What To Do in a Bomb Threat Situation

by Wirnani Garner

Bomb threats come in a number of ways, but there are certain things to do in all of these cases. Although it's hard to do, you really have to concentrate on what to do without panicking. A bomb threat is always a difficult situation, but doing the right things at the right time will make it better for everyone involved (and also make it more possible for the perpetrator to be apprehended). It's most important to listen to the instructions of the authorities in all cases.

Bomb Threat by Telephone

If a bomb threat is made over the phone, don't hang up right away. Try to get as much information as possible from the caller. Ask him questions, such as when the bomb is supposed to go off, where the bomb has been placed, when he placed the bomb, what kind of bomb it is, who the target of the bomb is, who the caller is, and so on. If these questions are being answered, keep the caller on the phone with more questions (e.g., including what the caller’s address is). During this time, listen to the perpetrator's voice and try to detect any dialect, whether the caller is male or female, and the caller's tone of voice. Write down what time the call was placed and other significant characteristics of the caller and the phone call. Write down all of the answers that the caller gives you and any information that you notice about the caller. When the phone call does end, call the authorities, as well as the building administration or management.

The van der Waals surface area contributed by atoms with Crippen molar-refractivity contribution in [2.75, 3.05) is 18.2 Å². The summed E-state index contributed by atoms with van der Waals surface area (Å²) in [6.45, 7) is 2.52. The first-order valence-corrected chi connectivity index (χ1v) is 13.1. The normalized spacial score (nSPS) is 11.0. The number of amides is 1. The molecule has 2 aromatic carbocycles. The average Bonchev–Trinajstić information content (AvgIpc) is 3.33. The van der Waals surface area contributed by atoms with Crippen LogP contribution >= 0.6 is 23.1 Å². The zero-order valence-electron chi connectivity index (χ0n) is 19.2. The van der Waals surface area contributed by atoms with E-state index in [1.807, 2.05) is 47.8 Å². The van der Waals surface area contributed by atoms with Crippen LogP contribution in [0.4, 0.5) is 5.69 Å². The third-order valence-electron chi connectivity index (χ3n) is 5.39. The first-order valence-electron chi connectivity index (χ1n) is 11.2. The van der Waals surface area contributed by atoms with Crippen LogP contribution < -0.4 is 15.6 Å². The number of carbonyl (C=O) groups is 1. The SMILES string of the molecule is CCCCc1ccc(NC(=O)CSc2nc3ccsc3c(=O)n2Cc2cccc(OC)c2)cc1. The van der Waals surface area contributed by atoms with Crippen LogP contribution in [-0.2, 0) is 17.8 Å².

Written Bomb Threat

When the threat is made by email or on paper, call the police immediately. Save the note for the authorities in the same condition it was received in. For paper notes, handle it as little as possible—the police will want to get an analysis of it just in case there are fingerprints or other clues that could lead to the perpetrator. The more the letter is handled by another person, the less the chance of finding this evidence.

For Any Bomb Threat Situation

Don't touch any suspicious objects—report them to the police. Depending on the instructions given by authorities, leave the building with your belongings or immediately take cover. Leave the doors and windows open, and don’t touch the light switches. When leaving the building, don't use the elevators—only use the stairs. Upon reaching the exit, get as far away from the building as possible and obey the police or other authorities who have responded to the call.

About the Author

Wirnani Garner holds a Bachelor of Science degree in physical therapy and works in the medical profession. Her articles focus on health-related subjects, though Garner is proficient in researching and writing about a diverse range of topics.

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